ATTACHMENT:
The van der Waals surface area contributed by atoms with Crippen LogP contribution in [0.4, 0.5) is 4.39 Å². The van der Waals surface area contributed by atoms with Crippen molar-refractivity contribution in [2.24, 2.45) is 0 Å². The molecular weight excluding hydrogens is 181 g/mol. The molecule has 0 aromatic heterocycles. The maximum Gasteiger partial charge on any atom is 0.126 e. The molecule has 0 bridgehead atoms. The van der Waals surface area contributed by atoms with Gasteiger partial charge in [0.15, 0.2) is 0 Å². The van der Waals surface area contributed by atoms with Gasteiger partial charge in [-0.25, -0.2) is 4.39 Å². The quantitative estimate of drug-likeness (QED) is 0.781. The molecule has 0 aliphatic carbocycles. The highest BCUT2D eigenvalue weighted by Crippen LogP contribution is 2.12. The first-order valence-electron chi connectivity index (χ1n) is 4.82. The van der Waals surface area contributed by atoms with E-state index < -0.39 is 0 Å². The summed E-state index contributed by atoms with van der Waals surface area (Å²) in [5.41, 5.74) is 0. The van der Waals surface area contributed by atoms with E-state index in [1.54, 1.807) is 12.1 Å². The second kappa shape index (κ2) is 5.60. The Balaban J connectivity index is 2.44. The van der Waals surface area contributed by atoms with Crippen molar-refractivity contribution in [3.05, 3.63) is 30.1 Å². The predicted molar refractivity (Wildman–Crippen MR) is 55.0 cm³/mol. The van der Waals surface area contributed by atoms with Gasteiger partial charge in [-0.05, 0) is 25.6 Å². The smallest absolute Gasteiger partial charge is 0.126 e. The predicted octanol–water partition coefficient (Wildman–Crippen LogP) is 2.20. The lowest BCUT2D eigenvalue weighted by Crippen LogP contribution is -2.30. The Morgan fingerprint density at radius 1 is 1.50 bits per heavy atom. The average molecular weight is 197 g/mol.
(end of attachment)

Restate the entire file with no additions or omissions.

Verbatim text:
The van der Waals surface area contributed by atoms with Crippen LogP contribution in [0.4, 0.5) is 4.39 Å². The van der Waals surface area contributed by atoms with Crippen molar-refractivity contribution in [2.24, 2.45) is 0 Å². The molecular weight excluding hydrogens is 181 g/mol. The molecule has 0 aromatic heterocycles. The maximum Gasteiger partial charge on any atom is 0.126 e. The molecule has 0 bridgehead atoms. The van der Waals surface area contributed by atoms with Gasteiger partial charge in [0.15, 0.2) is 0 Å². The van der Waals surface area contributed by atoms with Gasteiger partial charge in [-0.25, -0.2) is 4.39 Å². The quantitative estimate of drug-likeness (QED) is 0.781. The molecule has 0 aliphatic carbocycles. The highest BCUT2D eigenvalue weighted by Crippen LogP contribution is 2.12. The first-order valence-electron chi connectivity index (χ1n) is 4.82. The van der Waals surface area contributed by atoms with E-state index < -0.39 is 0 Å². The summed E-state index contributed by atoms with van der Waals surface area (Å²) in [5.41, 5.74) is 0. The van der Waals surface area contributed by atoms with E-state index in [1.54, 1.807) is 12.1 Å². The second kappa shape index (κ2) is 5.60. The Balaban J connectivity index is 2.44. The van der Waals surface area contributed by atoms with Crippen molar-refractivity contribution in [3.05, 3.63) is 30.1 Å². The predicted molar refractivity (Wildman–Crippen MR) is 55.0 cm³/mol. The van der Waals surface area contributed by atoms with Gasteiger partial charge in [-0.05, 0) is 25.6 Å². The smallest absolute Gasteiger partial charge is 0.126 e. The predicted octanol–water partition coefficient (Wildman–Crippen LogP) is 2.20. The lowest BCUT2D eigenvalue weighted by Crippen LogP contribution is -2.30. The Morgan fingerprint density at radius 1 is 1.50 bits per heavy atom. The average molecular weight is 197 g/mol.